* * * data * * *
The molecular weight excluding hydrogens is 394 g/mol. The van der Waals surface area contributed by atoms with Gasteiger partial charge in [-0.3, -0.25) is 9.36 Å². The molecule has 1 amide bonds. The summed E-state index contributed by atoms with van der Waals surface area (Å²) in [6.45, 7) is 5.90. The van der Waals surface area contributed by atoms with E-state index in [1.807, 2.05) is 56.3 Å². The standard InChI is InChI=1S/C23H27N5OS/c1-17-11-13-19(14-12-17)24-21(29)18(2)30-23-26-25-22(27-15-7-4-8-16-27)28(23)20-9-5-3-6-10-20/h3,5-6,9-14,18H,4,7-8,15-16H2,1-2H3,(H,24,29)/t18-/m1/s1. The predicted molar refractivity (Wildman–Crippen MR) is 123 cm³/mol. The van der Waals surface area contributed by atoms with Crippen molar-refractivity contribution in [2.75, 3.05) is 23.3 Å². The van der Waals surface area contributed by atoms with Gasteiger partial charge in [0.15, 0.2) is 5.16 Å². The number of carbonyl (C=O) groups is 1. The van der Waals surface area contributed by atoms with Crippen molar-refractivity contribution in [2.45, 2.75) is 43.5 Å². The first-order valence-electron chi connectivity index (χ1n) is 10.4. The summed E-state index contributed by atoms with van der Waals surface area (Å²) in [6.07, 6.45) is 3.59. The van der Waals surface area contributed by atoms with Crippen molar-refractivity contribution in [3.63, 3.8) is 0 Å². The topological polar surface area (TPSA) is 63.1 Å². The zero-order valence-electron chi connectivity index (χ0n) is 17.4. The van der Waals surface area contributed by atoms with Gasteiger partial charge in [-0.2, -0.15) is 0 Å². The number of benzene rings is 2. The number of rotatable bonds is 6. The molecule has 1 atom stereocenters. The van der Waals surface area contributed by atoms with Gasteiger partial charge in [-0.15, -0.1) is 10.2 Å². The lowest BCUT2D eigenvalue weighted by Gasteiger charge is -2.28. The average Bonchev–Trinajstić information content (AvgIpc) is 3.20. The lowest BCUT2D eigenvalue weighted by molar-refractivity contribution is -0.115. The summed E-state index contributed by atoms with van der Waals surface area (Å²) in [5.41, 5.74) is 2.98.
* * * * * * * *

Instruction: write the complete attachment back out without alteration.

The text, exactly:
The molecular weight excluding hydrogens is 394 g/mol. The van der Waals surface area contributed by atoms with Gasteiger partial charge in [-0.3, -0.25) is 9.36 Å². The molecule has 1 amide bonds. The summed E-state index contributed by atoms with van der Waals surface area (Å²) in [6.45, 7) is 5.90. The van der Waals surface area contributed by atoms with E-state index in [1.807, 2.05) is 56.3 Å². The standard InChI is InChI=1S/C23H27N5OS/c1-17-11-13-19(14-12-17)24-21(29)18(2)30-23-26-25-22(27-15-7-4-8-16-27)28(23)20-9-5-3-6-10-20/h3,5-6,9-14,18H,4,7-8,15-16H2,1-2H3,(H,24,29)/t18-/m1/s1. The predicted molar refractivity (Wildman–Crippen MR) is 123 cm³/mol. The van der Waals surface area contributed by atoms with Crippen molar-refractivity contribution in [2.75, 3.05) is 23.3 Å². The van der Waals surface area contributed by atoms with Gasteiger partial charge in [0.15, 0.2) is 5.16 Å². The number of carbonyl (C=O) groups is 1. The van der Waals surface area contributed by atoms with Crippen molar-refractivity contribution in [2.45, 2.75) is 43.5 Å². The first-order valence-electron chi connectivity index (χ1n) is 10.4. The summed E-state index contributed by atoms with van der Waals surface area (Å²) in [6.07, 6.45) is 3.59. The van der Waals surface area contributed by atoms with Crippen molar-refractivity contribution in [3.63, 3.8) is 0 Å². The topological polar surface area (TPSA) is 63.1 Å². The zero-order valence-electron chi connectivity index (χ0n) is 17.4. The van der Waals surface area contributed by atoms with Gasteiger partial charge in [-0.2, -0.15) is 0 Å². The number of benzene rings is 2. The number of rotatable bonds is 6. The molecule has 1 atom stereocenters. The van der Waals surface area contributed by atoms with Gasteiger partial charge in [-0.15, -0.1) is 10.2 Å². The lowest BCUT2D eigenvalue weighted by Gasteiger charge is -2.28. The average Bonchev–Trinajstić information content (AvgIpc) is 3.20. The lowest BCUT2D eigenvalue weighted by molar-refractivity contribution is -0.115. The summed E-state index contributed by atoms with van der Waals surface area (Å²) in [5.41, 5.74) is 2.98.